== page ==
under the program in March, 2006 and has supported continuation of 
those grants with an additional $88.6 million in subsequent years. 
These projects are now entering their third year and are serving more 
than 45,000 secondary school students annually, including 7,300 
adolescents who read two or more years below grade level. The 
Department released year-one implementation studies last year, and 
expects to release impact evaluations of the first two years of project 
implementation this summer.
    Focus on Supplemental Literacy Intervention for Struggling Readers:
    Each of the Striving Readers projects funded in FY 2006 supports 
both an intensive supplemental literacy intervention for struggling 
readers (students who read two or more years below grade level) and a 
schoolwide literacy initiative that includes literacy instruction in 
all content-area classes and is intended to improve the literacy skills 
of all students. In Proposed Priority 1, we are proposing to support 
projects that focus exclusively on the implementation of a supplemental 
literacy intervention for struggling readers. While teaching literacy 
in every content-area class is necessary if all students are to acquire 
high-level literacy skills--the complex set of skills that enables one 
to read critically, comprehend, reason, and write persuasively--
students with reading difficulties need support in addition to the 
support they receive in content-area classes. Struggling readers, 
through intense interventions that occur in a supplemental class, must 
have a real opportunity to catch up with their peers, graduate from 
high school, and secure a place in college and the workplace after 
graduation. Given limited available resources for this program, we 
believe that the primary focus of this priority should be the urgent 
needs of these adolescents.
    Under Proposed Priority 1, we also are proposing that projects 
address the needs of struggling readers by implementing a school-year-
long literacy intervention that supplements the regular English 
language arts instruction students receive and that delivers 
instruction exclusively or principally during the school day. Research 
indicates that an intensive, supplemental intervention of this kind is 
more likely to accelerate the development of grade-level literacy 
skills by struggling readers than are other strategies or approaches. 
Improving Adolescent Literacy: Effective Classroom and Intervention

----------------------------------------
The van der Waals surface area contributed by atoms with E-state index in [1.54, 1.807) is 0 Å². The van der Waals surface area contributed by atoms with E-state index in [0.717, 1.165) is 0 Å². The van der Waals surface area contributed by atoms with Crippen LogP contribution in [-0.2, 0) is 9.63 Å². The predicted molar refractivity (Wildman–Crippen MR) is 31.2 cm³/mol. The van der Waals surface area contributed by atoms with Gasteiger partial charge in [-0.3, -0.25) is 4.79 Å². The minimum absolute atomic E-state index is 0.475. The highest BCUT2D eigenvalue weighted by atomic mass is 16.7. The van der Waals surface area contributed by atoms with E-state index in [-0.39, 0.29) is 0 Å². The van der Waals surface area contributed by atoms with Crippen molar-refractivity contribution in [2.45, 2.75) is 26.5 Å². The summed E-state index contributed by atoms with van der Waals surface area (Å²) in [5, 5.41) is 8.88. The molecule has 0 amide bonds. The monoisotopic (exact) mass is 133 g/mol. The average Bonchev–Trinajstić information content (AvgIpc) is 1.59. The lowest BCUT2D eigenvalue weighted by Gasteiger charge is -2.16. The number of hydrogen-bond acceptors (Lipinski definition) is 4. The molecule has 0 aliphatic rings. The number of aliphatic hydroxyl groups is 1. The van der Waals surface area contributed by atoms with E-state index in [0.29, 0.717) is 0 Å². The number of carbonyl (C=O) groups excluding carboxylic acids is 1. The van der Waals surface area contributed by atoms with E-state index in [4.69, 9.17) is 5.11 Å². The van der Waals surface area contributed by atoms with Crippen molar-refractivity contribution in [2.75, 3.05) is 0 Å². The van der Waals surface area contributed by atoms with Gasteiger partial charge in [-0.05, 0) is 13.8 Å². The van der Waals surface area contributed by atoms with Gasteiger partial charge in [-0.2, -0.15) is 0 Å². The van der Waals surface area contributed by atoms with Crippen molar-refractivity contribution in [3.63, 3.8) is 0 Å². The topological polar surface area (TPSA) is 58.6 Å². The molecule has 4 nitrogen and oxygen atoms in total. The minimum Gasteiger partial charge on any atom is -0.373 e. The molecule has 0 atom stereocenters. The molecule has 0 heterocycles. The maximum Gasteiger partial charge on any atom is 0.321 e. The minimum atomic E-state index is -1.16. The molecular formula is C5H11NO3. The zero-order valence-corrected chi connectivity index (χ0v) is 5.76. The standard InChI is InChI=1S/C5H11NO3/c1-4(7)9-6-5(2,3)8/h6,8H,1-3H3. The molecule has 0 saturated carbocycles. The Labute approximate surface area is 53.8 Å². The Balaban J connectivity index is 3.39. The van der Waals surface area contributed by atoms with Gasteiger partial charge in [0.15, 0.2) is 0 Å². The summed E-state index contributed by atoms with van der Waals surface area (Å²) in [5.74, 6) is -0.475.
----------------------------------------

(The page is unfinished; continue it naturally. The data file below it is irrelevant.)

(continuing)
Practices, a practice guide published in 2008 by the Institute of 
Education Sciences' What Works Clearinghouse, found strong research 
evidence that students who have only partial mastery of the 
prerequisite knowledge and skills that are fundamental for reading at 
grade level need more intensive help than can be provided by teachers 
during English language arts or other classes (Institute of Education 
Sciences, 2008).
    Proposed Priority 1 would also require that this supplemental 
literacy intervention be research-based and include, at a minimum, a 
number of practices that many researchers in the field of adolescent 
literacy agree are critical to the effectiveness of a supplemental 
literacy intervention for struggling readers. These practices include 
the use of a reliable screening assessment to identify students with 
reading difficulties, a reliable diagnostic reading assessment to 
pinpoint students' instructional needs, explicit vocabulary 
instruction, direct and explicit comprehension strategy instruction, 
and content intended to improve student motivation and engagement in 
literacy learning (Institute of Education Sciences, 2008; Boardman, 
Roberts, Vaughn et al., 2008; Biancarosa and Snow, 2006).
    To meet Proposed Priority 1, the supplemental literacy intervention 
also must have been implemented in at least one school in the United 
States within the past five years. The purpose of this requirement is 
to ensure that the limited funds available for new awards are used to 
support interventions that are fully developed and that can be 
implemented by the schools included in the project without significant 
modification. While there is a need for greater investment in the 
development of new literacy interventions, at this time, the Department 
seeks to focus on replicating

[[Page 15951]]

successful supplemental literary interventions in multiple schools.
    Focus on Students in the Middle Grades:
    Proposed Priority 1 would also focus on projects that serve 
struggling readers in any of grades 6 through 8 because research 
indicates that early and intense intervention in the middle grades is 
critical to putting students with below-grade-level literacy skills on 
a path to graduation when they enter high school (Balfanz, Herzog, and 
Mac Iver, 2007).
    The number of adolescents in the middle grades who need assistance 
with reading is alarming. Twenty-seven percent of eighth-grade students 
in the United States scored below basic in reading on the most recent 
National Assessment of Educational Progress (NAEP). Forty-two percent 
of eighth-grade students eligible for free- or reduced-price lunch 
scored below basic (National Center for Education Statistics, 2007). 
According to one estimate, approximately half of the students who enter 
a typical high-poverty, urban high school read at a sixth- or seventh-
grade level (Balfanz et al., 2002).
    When students enter high school with reading skills that are 
significantly below grade level, they are at great risk of dropping